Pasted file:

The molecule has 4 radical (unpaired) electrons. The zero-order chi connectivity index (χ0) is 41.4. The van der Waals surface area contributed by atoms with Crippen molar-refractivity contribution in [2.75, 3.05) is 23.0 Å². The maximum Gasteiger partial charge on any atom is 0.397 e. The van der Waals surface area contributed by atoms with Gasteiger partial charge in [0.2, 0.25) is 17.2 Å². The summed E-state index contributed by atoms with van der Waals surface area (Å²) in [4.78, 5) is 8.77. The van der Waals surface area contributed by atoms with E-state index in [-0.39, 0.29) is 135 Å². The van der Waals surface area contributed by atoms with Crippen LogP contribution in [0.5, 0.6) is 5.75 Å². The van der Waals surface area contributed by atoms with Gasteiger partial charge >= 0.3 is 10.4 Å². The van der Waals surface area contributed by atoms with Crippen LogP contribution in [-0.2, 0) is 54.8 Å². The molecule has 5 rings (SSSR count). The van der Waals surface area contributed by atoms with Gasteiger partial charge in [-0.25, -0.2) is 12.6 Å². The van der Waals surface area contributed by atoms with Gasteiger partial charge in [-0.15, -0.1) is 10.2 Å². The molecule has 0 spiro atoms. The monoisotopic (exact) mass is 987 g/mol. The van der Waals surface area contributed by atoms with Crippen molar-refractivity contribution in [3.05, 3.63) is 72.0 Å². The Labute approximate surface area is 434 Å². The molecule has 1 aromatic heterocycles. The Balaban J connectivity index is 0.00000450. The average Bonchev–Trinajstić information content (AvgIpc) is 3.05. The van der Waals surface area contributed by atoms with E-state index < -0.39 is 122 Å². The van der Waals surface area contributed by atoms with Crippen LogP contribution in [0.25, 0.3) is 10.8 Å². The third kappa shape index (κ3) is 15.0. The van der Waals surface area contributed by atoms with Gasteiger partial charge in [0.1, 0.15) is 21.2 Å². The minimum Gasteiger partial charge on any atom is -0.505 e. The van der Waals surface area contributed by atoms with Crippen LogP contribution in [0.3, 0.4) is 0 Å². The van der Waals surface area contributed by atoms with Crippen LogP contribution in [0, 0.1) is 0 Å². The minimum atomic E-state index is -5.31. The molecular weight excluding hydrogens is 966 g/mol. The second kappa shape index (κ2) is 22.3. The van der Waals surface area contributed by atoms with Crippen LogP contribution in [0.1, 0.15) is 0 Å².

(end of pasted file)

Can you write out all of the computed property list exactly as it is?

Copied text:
The molecule has 4 radical (unpaired) electrons. The zero-order chi connectivity index (χ0) is 41.4. The van der Waals surface area contributed by atoms with Crippen molar-refractivity contribution in [2.75, 3.05) is 23.0 Å². The maximum Gasteiger partial charge on any atom is 0.397 e. The van der Waals surface area contributed by atoms with Gasteiger partial charge in [0.2, 0.25) is 17.2 Å². The summed E-state index contributed by atoms with van der Waals surface area (Å²) in [4.78, 5) is 8.77. The van der Waals surface area contributed by atoms with E-state index in [-0.39, 0.29) is 135 Å². The van der Waals surface area contributed by atoms with Crippen LogP contribution in [0.5, 0.6) is 5.75 Å². The van der Waals surface area contributed by atoms with Gasteiger partial charge >= 0.3 is 10.4 Å². The van der Waals surface area contributed by atoms with Crippen LogP contribution in [-0.2, 0) is 54.8 Å². The molecule has 5 rings (SSSR count). The van der Waals surface area contributed by atoms with Gasteiger partial charge in [-0.25, -0.2) is 12.6 Å². The van der Waals surface area contributed by atoms with Gasteiger partial charge in [-0.15, -0.1) is 10.2 Å². The molecule has 0 spiro atoms. The monoisotopic (exact) mass is 987 g/mol. The van der Waals surface area contributed by atoms with Crippen molar-refractivity contribution in [3.05, 3.63) is 72.0 Å². The Labute approximate surface area is 434 Å². The molecule has 1 aromatic heterocycles. The Balaban J connectivity index is 0.00000450. The average Bonchev–Trinajstić information content (AvgIpc) is 3.05. The van der Waals surface area contributed by atoms with E-state index < -0.39 is 122 Å². The van der Waals surface area contributed by atoms with Crippen LogP contribution in [0.25, 0.3) is 10.8 Å². The third kappa shape index (κ3) is 15.0. The van der Waals surface area contributed by atoms with Gasteiger partial charge in [0.1, 0.15) is 21.2 Å². The minimum Gasteiger partial charge on any atom is -0.505 e. The van der Waals surface area contributed by atoms with Crippen LogP contribution in [0.3, 0.4) is 0 Å². The van der Waals surface area contributed by atoms with Crippen LogP contribution in [0, 0.1) is 0 Å². The minimum atomic E-state index is -5.31. The molecular weight excluding hydrogens is 966 g/mol. The second kappa shape index (κ2) is 22.3. The van der Waals surface area contributed by atoms with Crippen LogP contribution in [0.1, 0.15) is 0 Å².